Swimming Safety

Published in Parenting Plus May 2012

In the process of raising and parenting our children, we teach and discipline right from wrong, condition a young child to look both ways before crossing the street but never let them try it unsupervised. The same principles apply to a swimming pool. The most important factor when considering swimming lessons is that instruction is just one more step in the overall effort towards good parenting. No intent is ever implied that supervision can be replaced. The pool barriers are necessary, but only slow children down! It has been proven, with sometimes tragic results, that barriers are only as good as the people who use them. I applaud the thousands of parents in our communities who are doing a great job providing a safe environment for their children.

Unlike many who have been in the Learn to Swim business for 30+ years, I have stayed at water level (shoulder high) holding and hugging babies and young children. Teaching swimming has convinced me that a strong attraction to water, LIKING IT, is inherent in children. In 1979, I was certified in an intense survival training approach short on TLC. I quickly learned to listen to the parents and read their feelings. The child’s comfort level in the water can be a very delicate component to the success of a lesson. I will not compromise my expectation of skills with a child, but the right sequence of skills is vital. There has to be trust, respect and affection. It is essential as parents and educators to develop a sense of self-reliance and proper pool manners.

It is every child’s right to know how to swim. Teaching babies and young children is not new, but let’s ask some good questions…

When parents are ready to make the commitment, the child is most likely more than ready. The parents must not only attend daily lessons, but also provide constructive play time to reinforce swim skills and make it fun. The parents’ pride and excitement gets passed along to the child. A formal swim program is a lifestyle choice, not a medical decision. Released May 24,2010, the American Academy of Pediatrics (AAP) updated their policy statement in regards to the age children could be introduced to a learn to swim program. The age went from 4 years of age down to 1 year old. YEA!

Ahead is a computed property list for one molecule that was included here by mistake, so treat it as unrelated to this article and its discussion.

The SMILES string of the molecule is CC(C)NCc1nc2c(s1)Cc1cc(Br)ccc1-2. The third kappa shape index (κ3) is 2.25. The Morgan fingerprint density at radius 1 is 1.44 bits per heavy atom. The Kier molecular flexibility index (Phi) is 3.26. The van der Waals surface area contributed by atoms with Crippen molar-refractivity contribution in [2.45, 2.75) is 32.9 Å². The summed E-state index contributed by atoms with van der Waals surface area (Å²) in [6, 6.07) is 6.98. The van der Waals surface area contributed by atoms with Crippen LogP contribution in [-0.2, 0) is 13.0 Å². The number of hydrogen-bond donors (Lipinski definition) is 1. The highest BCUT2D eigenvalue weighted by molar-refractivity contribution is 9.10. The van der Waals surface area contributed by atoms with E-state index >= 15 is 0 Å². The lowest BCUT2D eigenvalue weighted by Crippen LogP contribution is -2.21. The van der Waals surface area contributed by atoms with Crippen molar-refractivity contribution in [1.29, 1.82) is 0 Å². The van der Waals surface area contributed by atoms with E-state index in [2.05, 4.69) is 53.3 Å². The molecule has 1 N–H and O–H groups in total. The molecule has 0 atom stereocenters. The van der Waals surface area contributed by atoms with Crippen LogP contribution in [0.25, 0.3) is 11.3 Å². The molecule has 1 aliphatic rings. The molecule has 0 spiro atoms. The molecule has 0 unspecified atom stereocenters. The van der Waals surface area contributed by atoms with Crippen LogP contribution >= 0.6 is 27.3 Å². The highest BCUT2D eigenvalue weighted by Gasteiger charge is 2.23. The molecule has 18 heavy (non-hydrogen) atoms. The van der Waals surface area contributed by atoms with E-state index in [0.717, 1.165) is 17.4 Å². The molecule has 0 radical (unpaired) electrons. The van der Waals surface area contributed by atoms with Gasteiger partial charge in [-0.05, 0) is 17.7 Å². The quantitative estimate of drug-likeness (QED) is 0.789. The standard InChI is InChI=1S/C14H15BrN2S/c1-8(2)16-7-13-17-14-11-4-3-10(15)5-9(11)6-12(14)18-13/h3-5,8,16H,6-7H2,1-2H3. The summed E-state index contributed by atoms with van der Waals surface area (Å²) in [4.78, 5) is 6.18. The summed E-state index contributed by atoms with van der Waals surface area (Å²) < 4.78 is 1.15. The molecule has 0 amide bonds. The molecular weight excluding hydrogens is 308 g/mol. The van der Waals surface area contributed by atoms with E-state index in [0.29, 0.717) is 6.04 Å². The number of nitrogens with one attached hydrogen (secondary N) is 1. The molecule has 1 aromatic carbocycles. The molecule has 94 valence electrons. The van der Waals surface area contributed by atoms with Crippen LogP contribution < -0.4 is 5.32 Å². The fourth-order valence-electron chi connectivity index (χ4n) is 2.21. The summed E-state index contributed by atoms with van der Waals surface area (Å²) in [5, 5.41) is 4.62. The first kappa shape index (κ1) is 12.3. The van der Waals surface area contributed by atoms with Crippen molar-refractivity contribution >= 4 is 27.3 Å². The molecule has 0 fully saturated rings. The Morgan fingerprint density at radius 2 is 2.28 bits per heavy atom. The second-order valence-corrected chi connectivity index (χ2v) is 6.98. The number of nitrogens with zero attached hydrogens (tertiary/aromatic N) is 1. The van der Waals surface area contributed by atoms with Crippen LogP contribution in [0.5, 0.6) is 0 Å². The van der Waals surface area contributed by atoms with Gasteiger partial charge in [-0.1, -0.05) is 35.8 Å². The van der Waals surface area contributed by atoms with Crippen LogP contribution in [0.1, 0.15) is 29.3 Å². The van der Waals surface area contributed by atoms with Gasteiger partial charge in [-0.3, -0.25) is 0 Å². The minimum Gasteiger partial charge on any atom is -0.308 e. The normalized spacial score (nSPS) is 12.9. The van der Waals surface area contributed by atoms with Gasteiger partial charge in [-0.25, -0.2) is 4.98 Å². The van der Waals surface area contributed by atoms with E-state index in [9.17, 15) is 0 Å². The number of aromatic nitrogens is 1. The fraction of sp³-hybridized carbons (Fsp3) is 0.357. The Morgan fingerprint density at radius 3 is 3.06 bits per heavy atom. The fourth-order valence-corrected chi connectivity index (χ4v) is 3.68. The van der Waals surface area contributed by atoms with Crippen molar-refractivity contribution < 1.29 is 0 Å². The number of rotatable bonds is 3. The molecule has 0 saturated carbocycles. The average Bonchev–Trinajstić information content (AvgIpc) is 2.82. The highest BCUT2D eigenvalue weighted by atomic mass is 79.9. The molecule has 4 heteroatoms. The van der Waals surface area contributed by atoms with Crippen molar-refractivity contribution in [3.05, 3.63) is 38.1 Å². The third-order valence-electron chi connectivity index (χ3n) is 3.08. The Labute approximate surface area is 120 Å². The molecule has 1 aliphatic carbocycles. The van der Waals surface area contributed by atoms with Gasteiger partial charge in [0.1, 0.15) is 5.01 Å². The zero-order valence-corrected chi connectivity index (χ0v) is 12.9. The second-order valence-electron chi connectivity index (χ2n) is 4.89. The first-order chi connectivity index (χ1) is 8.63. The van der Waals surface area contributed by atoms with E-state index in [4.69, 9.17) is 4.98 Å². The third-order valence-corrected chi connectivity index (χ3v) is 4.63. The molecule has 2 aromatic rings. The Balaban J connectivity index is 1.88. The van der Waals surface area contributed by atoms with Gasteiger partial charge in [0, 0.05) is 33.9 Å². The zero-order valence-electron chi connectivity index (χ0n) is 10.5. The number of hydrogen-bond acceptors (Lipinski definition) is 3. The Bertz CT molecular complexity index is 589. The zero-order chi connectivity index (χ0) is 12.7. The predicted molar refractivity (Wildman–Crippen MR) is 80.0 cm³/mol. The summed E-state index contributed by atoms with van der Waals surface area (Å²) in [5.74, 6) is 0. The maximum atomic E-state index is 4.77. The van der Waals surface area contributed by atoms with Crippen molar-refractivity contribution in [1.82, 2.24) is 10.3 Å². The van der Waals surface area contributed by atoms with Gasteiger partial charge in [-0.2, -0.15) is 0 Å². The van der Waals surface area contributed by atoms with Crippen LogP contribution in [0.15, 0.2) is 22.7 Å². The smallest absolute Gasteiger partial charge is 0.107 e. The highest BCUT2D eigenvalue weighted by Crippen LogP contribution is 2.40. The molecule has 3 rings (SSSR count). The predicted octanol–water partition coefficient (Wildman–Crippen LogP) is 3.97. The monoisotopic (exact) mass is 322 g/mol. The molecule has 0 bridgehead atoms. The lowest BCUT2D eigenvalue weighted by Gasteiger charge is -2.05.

From birth, bath time should be a fun, relaxed and comfortable time. Water temperature should be warm and exposure should be frequent and brief. As crawl behavior begins as well as pulling up, you can consider a structured program. If your child has reached 3 or 4 years and is still not a swimmer, exposing him to other children the same age who are proficient and enjoy water play can have an enormous impact on his attitude around the water. Remember positive reinforcement; if you do not like or trust the lessons, your child will not either. Learn everything you can about the instructor and her/his program. Ask lots of questions and in most cases try to observe some classes and talk to other parents.

Pools should be as full as possible, affording the easiest reach at the edge for the child in the water. The waterline tile should be a contrast in color so the edge is visible under water. Children swim with their eyes open and need to be able to see the edge in order to swim towards it. Steps also are safer when edged with color tile. Never leave toys or floats or rafts in your pool! Even a breeze can blow them into the pool and suddenly a floating item becomes a dangerous attraction to a child. At a glance, your entire pool area should be clearly visible. A floating raft could conceal something that should not be in your pool. Multiple barriers are essential when young children are around water, but if has been proven that barriers only slow children down. Supervision is the key to a safe environment.

No effort is being made to establish swim skills. You only need to imagine your child in a pool without the flotation to see that all the behavior is wrong! Head is thrust back, legs have bike riding action, arm do nothing – it is all wrong! The child is not learning to have a safe relationship with the pool edge. Children have getting in skills. They are born with them. They must learn how to get out. Jumping into water should not be a fun game unless the child knows what to do next, like swim to a safe place!